Summary of Tri-planar Texturing

It's hard to read the values in this screenshot, but if you really care about the specifics I have included the .blend file for this backdrop at the end of this entry. Select the terrain and go to the Node pane to view it. I have annotated it above, and here is a brief rundown of the sections:

A) This section takes the normal of the terrain at the given point and extracts out the X, Y and Z coordinate components. It corrects them from the (-1,1) possible range to the (0,1) range (by scaling them by 0.5 and adding 0.5) then normalizes the result vector to unit length and separates it out again into component parts. Each part is then used to index a black-and-white color ramp that ramps from (1,1,1) at 0, to (0,0,0) at 0.5, and back to (1,1,1) at 1. This color is then converted back to a scalar value.

This part is a bit of a hack. You see, typically I would just take the abs() of each component of the normal vector, but for whatever reason there still is not an abs() modifier for a scalar value in Cycles. It baffles me how such an elementary and foundational operation isn't yet supported, but... well... there we are. There is also limited capability for constructing a vector from 3 scalars. You can do it using a Compose RGB node, but Color components are clamped to 0 and 1, so if you have a scalar that is <0, it'll be clamped.

So the point of my hack here was to take the object normal at the terrain point, separate the components, hack an abs() function on them, then use them later as blend factors. They will be used to weight the texture contributions of the 3 planar textures.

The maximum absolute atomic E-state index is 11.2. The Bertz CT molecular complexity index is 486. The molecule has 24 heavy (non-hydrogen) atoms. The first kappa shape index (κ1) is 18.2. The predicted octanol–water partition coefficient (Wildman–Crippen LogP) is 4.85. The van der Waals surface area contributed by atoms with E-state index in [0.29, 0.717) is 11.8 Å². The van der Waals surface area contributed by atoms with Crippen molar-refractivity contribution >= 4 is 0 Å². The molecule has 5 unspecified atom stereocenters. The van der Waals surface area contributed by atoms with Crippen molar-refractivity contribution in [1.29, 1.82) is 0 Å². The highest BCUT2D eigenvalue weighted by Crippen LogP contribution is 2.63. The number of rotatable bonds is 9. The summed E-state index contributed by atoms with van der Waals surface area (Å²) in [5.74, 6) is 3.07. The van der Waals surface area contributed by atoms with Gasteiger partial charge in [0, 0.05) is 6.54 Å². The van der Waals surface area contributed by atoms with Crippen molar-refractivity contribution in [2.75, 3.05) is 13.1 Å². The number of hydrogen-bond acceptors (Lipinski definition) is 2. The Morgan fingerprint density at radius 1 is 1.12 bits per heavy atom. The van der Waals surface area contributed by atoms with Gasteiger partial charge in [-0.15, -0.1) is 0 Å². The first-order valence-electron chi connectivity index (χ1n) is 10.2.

B) This section sets up the 3 planar textures. In tri-planar texture mapping you have a texture that is essentially repeated 3 times. The first one projects the texture down on the object from the top. The second projects it onto the object from the front. The third projects it onto the object from the side. These three textures are blended together to get the final pixel. The blending contributions depend on the dot-product of the object normal with each of axis vectors. So a normal that is pointing straight up will have a contribution of 1 from the top-projected texture, and a contribution of 0 from the front and side vectors. A normal pointing straight to the side will have 0 contribution from the top and front, and 1 from the side. Most vectors in a terrain will not point directly along any given axis (except for perfectly flat ground) but will instead be a weighted combination of two or three of the planar textures.

This section works by taking the object coordinate, separating it out into X, Y and Z, and using those components to index the texture. For the top plane, we need to use X and Y as the texture coordinates. For the front plane we need X and Z. And for the side plane we need Y and Z. You can see in secton B that I have three paths leading from the object coordinate input. The first one is used as-is (X and Y are already in the right spots), but for the second and third I need to decompose the vector and swap components around. A crude form of swizzling, if you will.